Apple Watch Battery Life Reduced?

Rod


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It seems like every year or more frequently, there are multiple online reports that the latest iOS/iPadOS/AWOS upgrade or update has reduced the battery life of everything from MacBooks to Apple Watches, sometimes drastically.
In the case of watchOS 10 there was a claim that a watch previously lasting 24+ hrs on one charge was reduced to 4 hrs. That's pretty drastic, I tend to take these seemingly outrageous claims with a grain of salt while admitting there is probably some fire where there is so much smoke.

I and most people I know have been spared these extreme examples and the rest I tend to put down to expected increases in CPU activity related to app updates, syncing and other unmentioned circumstances. Until now:

After the recent iOS 17.2 and corresponding watchOS 10.2 update my watch battery life dropped by about ≅40%. Charging to 100% in the morning after wearing the watch o/night as usual I found my watch to be at around 10% on waking, rather than the usual 30-40%.

Of course I turned to the Web for posts about similar experiences. This being the source of my reference above to the, "reduced to 4 hrs" example but this was about the watchOS 10.0 upgrade not the recent 10.2 update. Still, I read a number of these posts on various forums, many advising complete resets and re-pairing of the watch and so on, but one did catch my eye. This was from one user who claimed to have found the answer. He said turning the watch off and on 3 times fixed it!

I was dubious, I mean how could that fix anything I thought?
Still, I was reminded of a quotation by Herbert Spencer, "There is a principal which is a bar against all information, which is proof against all arguments and which cannot fail to keep a man in everlasting ignorance. That principal is contempt prior to investigation."

So, as this was a pretty simple exercise I thought, what the heck? I turned the watch off and on twice then on the third turn off I simply put it on the little Apple "puck" charger to wake it, it needed a charge anyway. I then wore it o/night as usual, this morning it was at 76% but as per my routine I put it on the charger. By around 0830 it was 100% charged so I put it on and now at 1056 it's at 99%. Obviously that doesn't prove anything but it's more in line with what I'd expect. The real test will be tomorrow morning so I'll update this post then but I have to say it bodes well.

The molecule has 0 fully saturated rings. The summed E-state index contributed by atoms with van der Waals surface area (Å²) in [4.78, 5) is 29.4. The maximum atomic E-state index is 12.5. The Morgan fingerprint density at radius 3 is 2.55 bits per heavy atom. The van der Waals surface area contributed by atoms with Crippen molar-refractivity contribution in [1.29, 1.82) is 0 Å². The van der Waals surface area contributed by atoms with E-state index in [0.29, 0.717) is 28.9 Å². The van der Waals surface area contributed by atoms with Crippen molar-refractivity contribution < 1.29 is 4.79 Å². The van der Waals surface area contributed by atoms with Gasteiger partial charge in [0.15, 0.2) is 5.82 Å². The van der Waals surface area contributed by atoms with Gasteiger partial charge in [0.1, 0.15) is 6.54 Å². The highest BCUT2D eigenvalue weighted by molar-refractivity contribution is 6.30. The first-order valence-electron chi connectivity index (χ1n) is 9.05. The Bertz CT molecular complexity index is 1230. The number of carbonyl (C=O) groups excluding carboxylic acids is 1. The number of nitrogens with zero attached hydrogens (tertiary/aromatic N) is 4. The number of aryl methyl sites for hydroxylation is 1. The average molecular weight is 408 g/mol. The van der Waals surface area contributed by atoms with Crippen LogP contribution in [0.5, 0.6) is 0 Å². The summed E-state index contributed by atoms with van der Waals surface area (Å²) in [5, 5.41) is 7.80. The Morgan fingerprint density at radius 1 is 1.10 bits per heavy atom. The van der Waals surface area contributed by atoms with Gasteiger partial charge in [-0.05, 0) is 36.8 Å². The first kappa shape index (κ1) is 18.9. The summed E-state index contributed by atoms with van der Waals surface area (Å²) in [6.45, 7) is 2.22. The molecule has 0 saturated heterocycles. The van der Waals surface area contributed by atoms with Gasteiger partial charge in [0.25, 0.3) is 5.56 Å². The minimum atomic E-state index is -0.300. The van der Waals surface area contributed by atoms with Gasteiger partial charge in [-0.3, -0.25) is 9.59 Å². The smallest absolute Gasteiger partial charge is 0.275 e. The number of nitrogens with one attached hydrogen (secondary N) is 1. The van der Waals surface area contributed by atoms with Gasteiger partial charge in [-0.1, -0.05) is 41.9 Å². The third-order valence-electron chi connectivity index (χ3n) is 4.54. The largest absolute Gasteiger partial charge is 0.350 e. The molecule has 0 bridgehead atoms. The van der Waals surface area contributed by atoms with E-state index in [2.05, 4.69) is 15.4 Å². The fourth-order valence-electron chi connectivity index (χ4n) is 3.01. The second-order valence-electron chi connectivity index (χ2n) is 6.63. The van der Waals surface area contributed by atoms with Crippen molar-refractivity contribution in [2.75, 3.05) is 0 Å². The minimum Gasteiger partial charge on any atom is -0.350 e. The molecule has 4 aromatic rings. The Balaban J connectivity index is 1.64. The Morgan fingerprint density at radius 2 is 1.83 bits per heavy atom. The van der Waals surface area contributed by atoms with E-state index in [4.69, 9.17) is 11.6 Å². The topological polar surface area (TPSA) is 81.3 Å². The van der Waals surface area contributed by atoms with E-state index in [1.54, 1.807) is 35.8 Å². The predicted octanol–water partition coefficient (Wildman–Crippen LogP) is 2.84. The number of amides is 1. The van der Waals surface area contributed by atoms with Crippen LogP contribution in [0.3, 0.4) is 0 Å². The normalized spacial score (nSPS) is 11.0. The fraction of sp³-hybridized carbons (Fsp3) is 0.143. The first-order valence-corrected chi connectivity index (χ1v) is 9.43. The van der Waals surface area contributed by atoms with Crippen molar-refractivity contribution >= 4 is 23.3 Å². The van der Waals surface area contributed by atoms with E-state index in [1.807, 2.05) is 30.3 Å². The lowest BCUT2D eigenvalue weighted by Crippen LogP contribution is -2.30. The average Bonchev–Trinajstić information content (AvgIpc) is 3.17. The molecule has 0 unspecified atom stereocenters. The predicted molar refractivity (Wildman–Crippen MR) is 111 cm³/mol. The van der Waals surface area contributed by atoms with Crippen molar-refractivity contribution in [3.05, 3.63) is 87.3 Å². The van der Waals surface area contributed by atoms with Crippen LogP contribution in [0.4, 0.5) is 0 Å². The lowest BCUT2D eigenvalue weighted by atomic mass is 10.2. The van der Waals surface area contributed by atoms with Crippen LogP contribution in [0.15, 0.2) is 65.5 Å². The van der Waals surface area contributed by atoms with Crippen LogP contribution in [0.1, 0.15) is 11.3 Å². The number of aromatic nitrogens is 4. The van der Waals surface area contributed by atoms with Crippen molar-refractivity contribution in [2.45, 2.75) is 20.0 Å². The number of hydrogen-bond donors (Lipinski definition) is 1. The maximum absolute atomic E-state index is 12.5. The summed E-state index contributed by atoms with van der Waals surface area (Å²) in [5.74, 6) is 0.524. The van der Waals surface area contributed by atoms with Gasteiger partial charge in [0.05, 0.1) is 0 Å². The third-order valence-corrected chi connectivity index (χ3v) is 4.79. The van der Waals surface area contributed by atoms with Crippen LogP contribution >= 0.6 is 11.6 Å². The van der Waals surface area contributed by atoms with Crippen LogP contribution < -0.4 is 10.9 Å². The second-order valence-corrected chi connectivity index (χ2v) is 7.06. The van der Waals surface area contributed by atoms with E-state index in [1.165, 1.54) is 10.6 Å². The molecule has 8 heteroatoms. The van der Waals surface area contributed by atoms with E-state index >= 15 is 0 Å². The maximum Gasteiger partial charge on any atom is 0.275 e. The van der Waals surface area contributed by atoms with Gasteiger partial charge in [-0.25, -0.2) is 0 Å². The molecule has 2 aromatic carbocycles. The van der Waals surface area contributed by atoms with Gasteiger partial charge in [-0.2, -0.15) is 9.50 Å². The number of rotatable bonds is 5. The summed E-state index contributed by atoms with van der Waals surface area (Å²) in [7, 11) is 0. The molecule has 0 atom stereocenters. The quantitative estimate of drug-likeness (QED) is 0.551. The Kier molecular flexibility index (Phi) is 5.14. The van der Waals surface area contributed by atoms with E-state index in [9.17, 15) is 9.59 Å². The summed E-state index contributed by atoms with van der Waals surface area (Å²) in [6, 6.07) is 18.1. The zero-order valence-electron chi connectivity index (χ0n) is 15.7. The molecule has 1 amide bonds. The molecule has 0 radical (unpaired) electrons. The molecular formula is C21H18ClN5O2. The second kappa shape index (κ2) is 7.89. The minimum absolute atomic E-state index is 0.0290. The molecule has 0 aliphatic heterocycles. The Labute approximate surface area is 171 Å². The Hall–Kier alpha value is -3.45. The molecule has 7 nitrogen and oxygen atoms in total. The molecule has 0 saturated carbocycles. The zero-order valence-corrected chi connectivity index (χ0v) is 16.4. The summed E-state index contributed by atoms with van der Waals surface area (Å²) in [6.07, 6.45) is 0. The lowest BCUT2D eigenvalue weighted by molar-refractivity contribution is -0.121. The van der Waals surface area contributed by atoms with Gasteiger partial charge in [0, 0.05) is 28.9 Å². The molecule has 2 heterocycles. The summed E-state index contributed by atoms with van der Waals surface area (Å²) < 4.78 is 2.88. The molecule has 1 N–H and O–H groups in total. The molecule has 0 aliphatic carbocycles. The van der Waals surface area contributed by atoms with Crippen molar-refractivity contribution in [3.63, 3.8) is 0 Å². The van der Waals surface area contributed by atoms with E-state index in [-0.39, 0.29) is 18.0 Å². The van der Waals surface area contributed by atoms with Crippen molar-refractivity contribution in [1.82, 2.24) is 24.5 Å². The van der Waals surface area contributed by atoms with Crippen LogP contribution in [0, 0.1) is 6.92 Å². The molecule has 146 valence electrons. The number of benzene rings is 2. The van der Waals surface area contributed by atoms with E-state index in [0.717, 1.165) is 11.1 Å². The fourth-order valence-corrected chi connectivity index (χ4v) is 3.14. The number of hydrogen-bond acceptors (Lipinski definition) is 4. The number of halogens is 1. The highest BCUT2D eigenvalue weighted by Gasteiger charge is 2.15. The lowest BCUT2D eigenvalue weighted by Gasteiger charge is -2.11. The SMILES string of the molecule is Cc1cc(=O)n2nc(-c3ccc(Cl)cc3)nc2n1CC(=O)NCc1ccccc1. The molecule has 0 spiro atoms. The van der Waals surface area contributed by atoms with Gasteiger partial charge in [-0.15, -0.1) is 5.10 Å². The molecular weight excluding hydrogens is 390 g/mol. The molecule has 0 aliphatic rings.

If anyone has a scientifically based theory on why this method might work I'd love to hear it.
 
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Rod

Rod


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Well, just to follow up; sadly the watch no longer lasts 24 hrs without a charge so I have abandoned my sleep monitoring o/night for now and simply put the watch on charge along with my iPhone.
Next year I will probably upgrade it, in the mean time it works all day even with heavy use so, I'm sure I'll get another year out of it.
 
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Interesting method. Love the quote - so true. I have maybe once or twice worn my watch all night. I found it actually woke me up just being there and the info didn't really tell me anything I didn't already know. Also all my watches have caused a red irritation on my wrist where the back sensors touch my arm. Taking it off at night helps my wrist recover.

Lisa
 

Raz0rEdge

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My Apple Watches are used during the day and I put it for charge over night. I gauge how well I slept during the night by how well I feel the next morning. I don't need a device to tell me that I turned around in my sleep a dozen times. 😃

It is very natural for the devices to perform one way on launch and then different after updates and so on. Beyond just the natural decaying of battery performance, going from the "Rise to wake" to "always on" screen definitely had an impact on the battery life I'm sure. That transition didn't happen purely in software, but if it had, the battery life impact would have been dramatically felt by users/owners.

Generally, I see all batteries as the consumable portion, and the degradation is just a normal thing for me. I've gotten to a point now where I upgrade devices when they are no longer able to hold a charge long enough to be useful to me. For example, my last iPhone upgrade was when I'd go from a full 100% charge in the morning to about 75% in about 30 mins of use and dwindling fast from there..
 
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Rod

Rod


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Well I've never had any skin problems with my watch but wearing the watch o/night was an interesting exercise for a while to get a base line for how soundly I slept but now, like Razor edge, I can pretty easily judge that by how I feel on waking.
I have the SE2 so no Always On Display but after 16 hrs I still have around 30-40% charge so really not a problem.
 

Raz0rEdge

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My AW 7th gen was 100% when and has been in use throughout the day so far and at 10:36 PM EST, I'm at 41%. So I'm getting essentially a full days usage out of it. But, if I wear it overnight, it'll be down to 10% or less in the next 6-8 hours.

I did use a fitbit for sleep very briefly, since it lacks a lot of useful sensors, they track sleep quality based on motion which isn't accurate for those that tend to move around a lot in bed. Based on its analysis I was getting miserable sleep while I was actually very rested each morning and the tossing and turning is just how I sleep..
 

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